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Thursday, February 03, 2011

hmmm, first i've heard of this

The Army’s Wrong-Headed (and Discriminatory) “Spiritual Fitness Test”

It’s hard to believe that the U.S. Army has something known as the “Spiritual Fitness Test.”  According to an NPR report, Brig. Gen. Rhonda Cornum, director of something called “Comprehensive Soldier Fitness,” supposedly found data that “spiritual fitness has a positive impact on quality of life, on coping and on mental health.”  Since that “finding,” the army has had a required survey for soldiers to assess their “spiritual fitness.”  One question in the survey asks a soldier to rank herself or himself on the statement: I am a spiritual person. I believe that in some way my life is closely connected to all of humanity. I often find comfort in my religion and spiritual beliefs.”  Another asks to rank herself or himself on “In difficult times, I pray or meditate.”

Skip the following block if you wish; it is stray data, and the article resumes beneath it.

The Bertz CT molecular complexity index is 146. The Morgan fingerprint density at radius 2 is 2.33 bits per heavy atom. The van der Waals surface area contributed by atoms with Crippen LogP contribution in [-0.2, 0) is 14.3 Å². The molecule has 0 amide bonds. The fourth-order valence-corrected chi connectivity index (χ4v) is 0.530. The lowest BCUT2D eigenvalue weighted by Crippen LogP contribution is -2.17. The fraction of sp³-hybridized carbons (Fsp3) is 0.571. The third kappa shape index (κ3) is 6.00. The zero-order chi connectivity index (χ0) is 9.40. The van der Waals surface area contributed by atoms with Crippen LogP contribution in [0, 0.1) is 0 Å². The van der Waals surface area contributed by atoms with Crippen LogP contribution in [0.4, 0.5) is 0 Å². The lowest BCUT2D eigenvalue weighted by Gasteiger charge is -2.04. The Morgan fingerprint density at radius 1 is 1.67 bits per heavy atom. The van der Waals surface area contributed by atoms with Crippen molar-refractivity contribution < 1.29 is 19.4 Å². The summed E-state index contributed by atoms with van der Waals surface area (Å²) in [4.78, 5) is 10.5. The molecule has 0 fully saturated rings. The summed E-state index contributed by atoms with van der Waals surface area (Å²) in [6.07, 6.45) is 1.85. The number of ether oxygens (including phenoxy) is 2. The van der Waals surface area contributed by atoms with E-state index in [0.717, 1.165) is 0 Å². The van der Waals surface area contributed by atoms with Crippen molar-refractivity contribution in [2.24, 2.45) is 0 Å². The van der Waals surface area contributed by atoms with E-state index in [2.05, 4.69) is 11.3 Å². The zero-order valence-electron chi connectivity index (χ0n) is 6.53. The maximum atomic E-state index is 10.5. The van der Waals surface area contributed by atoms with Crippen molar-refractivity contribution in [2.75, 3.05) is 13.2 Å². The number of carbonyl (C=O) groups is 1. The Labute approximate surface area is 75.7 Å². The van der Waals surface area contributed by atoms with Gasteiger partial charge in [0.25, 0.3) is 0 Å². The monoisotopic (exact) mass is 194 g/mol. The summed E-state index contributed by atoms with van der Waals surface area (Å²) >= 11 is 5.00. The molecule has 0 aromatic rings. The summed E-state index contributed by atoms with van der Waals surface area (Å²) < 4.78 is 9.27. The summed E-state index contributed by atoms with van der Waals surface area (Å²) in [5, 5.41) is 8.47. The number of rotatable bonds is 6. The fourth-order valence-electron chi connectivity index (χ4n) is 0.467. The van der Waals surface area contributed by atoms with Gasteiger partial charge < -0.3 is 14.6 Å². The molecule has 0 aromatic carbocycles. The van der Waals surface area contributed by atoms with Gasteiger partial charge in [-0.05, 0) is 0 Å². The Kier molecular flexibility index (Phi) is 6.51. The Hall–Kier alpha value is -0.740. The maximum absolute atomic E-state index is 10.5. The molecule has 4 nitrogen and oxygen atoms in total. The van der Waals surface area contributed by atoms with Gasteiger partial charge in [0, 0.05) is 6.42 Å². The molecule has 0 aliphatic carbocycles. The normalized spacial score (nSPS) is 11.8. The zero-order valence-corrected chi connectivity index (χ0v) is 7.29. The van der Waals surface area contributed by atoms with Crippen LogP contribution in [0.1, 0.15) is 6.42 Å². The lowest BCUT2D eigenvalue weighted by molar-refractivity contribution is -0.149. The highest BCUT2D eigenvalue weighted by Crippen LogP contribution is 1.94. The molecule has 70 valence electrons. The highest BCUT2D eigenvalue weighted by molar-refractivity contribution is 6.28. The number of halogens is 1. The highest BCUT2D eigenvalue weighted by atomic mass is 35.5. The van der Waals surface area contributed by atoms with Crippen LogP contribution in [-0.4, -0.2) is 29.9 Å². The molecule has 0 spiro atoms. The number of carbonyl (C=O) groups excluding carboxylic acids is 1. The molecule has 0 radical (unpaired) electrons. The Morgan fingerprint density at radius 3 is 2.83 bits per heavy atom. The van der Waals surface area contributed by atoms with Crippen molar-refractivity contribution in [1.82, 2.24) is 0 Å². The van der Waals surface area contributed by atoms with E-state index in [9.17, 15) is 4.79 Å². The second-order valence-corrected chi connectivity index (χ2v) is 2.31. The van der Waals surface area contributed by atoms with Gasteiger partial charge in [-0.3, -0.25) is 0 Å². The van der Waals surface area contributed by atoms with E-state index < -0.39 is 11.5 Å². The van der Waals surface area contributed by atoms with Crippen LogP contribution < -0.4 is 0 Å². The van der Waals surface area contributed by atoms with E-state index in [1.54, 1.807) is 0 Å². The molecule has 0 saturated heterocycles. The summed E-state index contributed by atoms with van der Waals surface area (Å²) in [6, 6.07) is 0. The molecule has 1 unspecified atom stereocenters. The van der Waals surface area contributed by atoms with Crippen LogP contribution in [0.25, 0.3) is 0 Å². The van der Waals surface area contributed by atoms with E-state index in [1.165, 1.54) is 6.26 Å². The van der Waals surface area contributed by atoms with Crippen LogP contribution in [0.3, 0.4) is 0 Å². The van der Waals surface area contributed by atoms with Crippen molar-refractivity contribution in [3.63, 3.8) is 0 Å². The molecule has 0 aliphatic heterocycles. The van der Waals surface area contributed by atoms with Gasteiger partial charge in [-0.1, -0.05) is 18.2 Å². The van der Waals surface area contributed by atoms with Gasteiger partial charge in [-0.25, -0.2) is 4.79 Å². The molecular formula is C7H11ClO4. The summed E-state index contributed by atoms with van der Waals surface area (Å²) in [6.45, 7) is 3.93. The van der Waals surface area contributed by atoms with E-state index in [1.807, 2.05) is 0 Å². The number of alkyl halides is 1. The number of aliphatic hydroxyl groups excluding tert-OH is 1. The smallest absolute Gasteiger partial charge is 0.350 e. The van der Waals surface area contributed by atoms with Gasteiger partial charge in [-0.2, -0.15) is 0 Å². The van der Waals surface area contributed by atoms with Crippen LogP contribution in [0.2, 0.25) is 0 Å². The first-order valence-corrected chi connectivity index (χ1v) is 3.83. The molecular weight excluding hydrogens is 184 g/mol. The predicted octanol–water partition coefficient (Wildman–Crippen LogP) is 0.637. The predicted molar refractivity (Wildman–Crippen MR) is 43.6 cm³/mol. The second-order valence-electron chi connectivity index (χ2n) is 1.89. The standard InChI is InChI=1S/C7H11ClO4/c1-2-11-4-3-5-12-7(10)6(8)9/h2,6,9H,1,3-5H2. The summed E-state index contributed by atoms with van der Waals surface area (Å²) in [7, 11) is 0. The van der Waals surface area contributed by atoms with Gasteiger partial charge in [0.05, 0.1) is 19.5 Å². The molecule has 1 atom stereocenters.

Obviously, atheists and other non-religious soldiers will get ”low” marks on the test.  In fact, most atheists might be expected to get 100% of the questions “wrong.”  A “low” mark on the test results in an assessment that:.................


looked it up to make sure and yup, it's real:
Army's 'Spiritual Fitness' Test Angers Some Soldiers
by Barbara Bradley Hagerty
Multiple tours in Iraq and Afghanistan have taken a toll on soldiers: Witness the rise in suicides and other stress-related disorders. A few years ago, the Army noticed that some soldiers fared better than others, and it wondered: Why?
One reason, says Brig. Gen. Rhonda Cornum, is that people who are inclined toward spirituality seem to be more resilient.
"Researchers have found that spiritual people have decreased odds of attempting suicide, and that spiritual fitness has a positive impact on quality of life, on coping and on mental health," says Cornum, who is director of Comprehensive Soldier Fitness.......................

pic: J. Scott Applewhite/AP
Brig. Gen. Rhonda Cornum, pictured here in 2008, says the Army's spiritual fitness test was developed in part because people who are inclined toward spirituality seem to be more resilient. But she says that nothing about the assessment indicates whether someone is fit to be a soldier.


 

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